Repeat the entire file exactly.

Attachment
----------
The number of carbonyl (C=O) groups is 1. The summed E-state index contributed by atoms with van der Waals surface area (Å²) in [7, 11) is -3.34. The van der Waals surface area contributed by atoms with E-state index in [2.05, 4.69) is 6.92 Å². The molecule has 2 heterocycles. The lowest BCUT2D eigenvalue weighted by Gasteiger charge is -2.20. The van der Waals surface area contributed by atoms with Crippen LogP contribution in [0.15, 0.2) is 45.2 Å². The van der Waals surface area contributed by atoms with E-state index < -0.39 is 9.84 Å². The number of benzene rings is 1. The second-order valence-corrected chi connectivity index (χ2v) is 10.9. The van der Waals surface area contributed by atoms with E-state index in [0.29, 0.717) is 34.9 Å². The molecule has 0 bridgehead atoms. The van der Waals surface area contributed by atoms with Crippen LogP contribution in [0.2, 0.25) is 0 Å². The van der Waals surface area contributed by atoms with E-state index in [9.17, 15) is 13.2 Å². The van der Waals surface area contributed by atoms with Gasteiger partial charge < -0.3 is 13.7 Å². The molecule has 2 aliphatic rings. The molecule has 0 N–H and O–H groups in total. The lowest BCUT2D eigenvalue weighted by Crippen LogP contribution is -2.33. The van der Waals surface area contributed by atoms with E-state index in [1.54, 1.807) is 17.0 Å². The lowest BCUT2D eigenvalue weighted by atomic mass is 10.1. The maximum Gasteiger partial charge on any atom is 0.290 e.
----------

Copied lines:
The number of carbonyl (C=O) groups is 1. The summed E-state index contributed by atoms with van der Waals surface area (Å²) in [7, 11) is -3.34. The van der Waals surface area contributed by atoms with E-state index in [2.05, 4.69) is 6.92 Å². The molecule has 2 heterocycles. The lowest BCUT2D eigenvalue weighted by Gasteiger charge is -2.20. The van der Waals surface area contributed by atoms with Crippen LogP contribution in [0.15, 0.2) is 45.2 Å². The van der Waals surface area contributed by atoms with E-state index < -0.39 is 9.84 Å². The number of benzene rings is 1. The second-order valence-corrected chi connectivity index (χ2v) is 10.9. The van der Waals surface area contributed by atoms with E-state index in [0.29, 0.717) is 34.9 Å². The molecule has 0 bridgehead atoms. The van der Waals surface area contributed by atoms with Crippen LogP contribution in [0.2, 0.25) is 0 Å². The van der Waals surface area contributed by atoms with E-state index in [9.17, 15) is 13.2 Å². The van der Waals surface area contributed by atoms with Gasteiger partial charge < -0.3 is 13.7 Å². The molecule has 2 aliphatic rings. The molecule has 0 N–H and O–H groups in total. The lowest BCUT2D eigenvalue weighted by Crippen LogP contribution is -2.33. The van der Waals surface area contributed by atoms with E-state index in [1.54, 1.807) is 17.0 Å². The lowest BCUT2D eigenvalue weighted by atomic mass is 10.1. The maximum Gasteiger partial charge on any atom is 0.290 e.